You’ve probably seen them hanging out on Pinterest: those layouts and designs that pack a ton of information and student photos into a spread without making it look like a collage. Chances are, you’re looking at yearbook mods.
Mods—also called modules—are the yearbook equivalent of a sidebar (except they don’t have to be in a sidebar). They’re a smaller amount of text with accompanying photos that support a page’s main story. But they’re a lot more than that, too. Yearbook mods are an incredible way to feature a bunch of extra students in your yearbook. And they’re not even that hard to use. It’s just one of the reasons they’ve graduated from “hottest trend” to “must-have.”
A Little Background on Yearbook Mods
Modules, at their core, are borne out of a grid layout.
They were popularized in journalism by Frank Ariss, a British graphic designer who was hired by The Minneapolis Tribune in 1967, to freshen that newspaper’s look. Though Ariss did much to revamp that paper, his crowning touch was to organize headlines and stories into blocks that aligned both vertically and horizontally.
Here’s a before-and-after of Ariss’ work:
Notice how much more “blocky” everything is?
As the Minneapolis Star-Tribune noted in Ariss’ obituary, “Not only did it yield a cleaner look, it made it easier for papers to move later to computer pagination.”
Soon enough, Ariss’ principle layout change swept across the country. And then it made its way to yearbooks.
Modular Design in the Yearbook
Though yearbook designers have used a similar grid-style layout for some time, there’s been a neat design trick that’s taken off in recent years. And it’s basically this: remove a few of your larger photos and text blocks and replace them with smaller elements, like infographics, poll results, listicles, and quick quotes.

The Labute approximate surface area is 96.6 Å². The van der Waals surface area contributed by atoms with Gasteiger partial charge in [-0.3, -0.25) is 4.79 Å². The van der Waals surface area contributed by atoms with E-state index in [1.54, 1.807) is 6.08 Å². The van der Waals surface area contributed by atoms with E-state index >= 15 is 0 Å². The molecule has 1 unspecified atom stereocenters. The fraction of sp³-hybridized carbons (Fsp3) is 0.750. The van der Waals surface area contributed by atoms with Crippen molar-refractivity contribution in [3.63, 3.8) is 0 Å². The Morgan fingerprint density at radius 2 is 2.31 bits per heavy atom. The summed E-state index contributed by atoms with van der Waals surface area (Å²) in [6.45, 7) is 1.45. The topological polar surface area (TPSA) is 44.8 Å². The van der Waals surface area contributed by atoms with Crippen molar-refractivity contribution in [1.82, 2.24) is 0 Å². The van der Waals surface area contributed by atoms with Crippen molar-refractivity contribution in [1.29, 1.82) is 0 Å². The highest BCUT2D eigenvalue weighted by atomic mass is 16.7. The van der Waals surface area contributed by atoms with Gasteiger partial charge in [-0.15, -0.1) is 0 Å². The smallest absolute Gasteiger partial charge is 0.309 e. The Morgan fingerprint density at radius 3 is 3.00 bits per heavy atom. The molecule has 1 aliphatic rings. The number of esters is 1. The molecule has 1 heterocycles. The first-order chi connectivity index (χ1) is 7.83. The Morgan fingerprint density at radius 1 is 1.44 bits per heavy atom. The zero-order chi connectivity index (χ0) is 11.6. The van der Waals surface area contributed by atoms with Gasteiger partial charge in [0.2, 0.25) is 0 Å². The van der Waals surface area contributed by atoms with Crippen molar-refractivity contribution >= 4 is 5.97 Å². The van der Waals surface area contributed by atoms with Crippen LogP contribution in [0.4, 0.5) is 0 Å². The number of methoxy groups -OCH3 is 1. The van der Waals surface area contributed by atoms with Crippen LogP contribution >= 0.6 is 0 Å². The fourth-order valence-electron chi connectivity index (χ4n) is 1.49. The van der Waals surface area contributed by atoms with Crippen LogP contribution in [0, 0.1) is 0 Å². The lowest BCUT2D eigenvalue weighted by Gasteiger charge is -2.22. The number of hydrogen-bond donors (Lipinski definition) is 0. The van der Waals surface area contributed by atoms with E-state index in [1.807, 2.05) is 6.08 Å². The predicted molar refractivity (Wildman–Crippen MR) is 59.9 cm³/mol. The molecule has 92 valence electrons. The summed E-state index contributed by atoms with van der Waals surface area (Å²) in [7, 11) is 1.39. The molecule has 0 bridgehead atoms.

Those types of elements used to be reserved for “sidebars,” but, let’s be honest, that gets a little limiting. These days, it’s fair game for your mods live anywhere on a page. They’re a great storytelling tool.
Here’s an example of one we hacked together real quick in TreeRing’s yearbook editor:
Tips For Including Modules in Your Yearbook
You can achieve a lot of different things with a mod. Squeezing in extra details (like we did here), including more students on a page, and creating more entrance points for your reader are all easy-to-create benefits.
Because a module is, essentially, just a block of content, you can pretty much include whatever type of information you want in your mod. You’ll just want to do two things: make sure the information meshes with the story you’re trying to tell, and that it’s easily consumable.
Much like you stick to a core concept when using a yearbook theme, you’ll want to do the same with the mods in your spreads. You can do that by planning ahead.
For example, we could have included a “how to dunk a basketball” photo essay above or even a bunch of quotes from fans on why they like attending games. Neither, though, would make much sense on another page. And they probably wouldn’t make much sense paired together, since one is focused on the mechanics of basketball and the other is focused on the team’s community.
If we picked one story and concept for the spread before we started our coverage, we would have known which idea fit better. Similarly, we could have made sure we had photos that captured that aspect of the story or had time to get a graphic designer to illustrate it. The key is in the planning.
The Benefits of Mods
You might’ve guessed by now, but we kinda have a crush on yearbook mods. They’re a great way to boost your page design skills, highlight more students in the yearbook, and tell more of your school’s story.
To us, it doesn’t matter if you start your coverage ideas with a mod in the mix, or if you decide later that a quick infographic will better illustrate an aspect of your coverage than an extra photo. Just give them a try.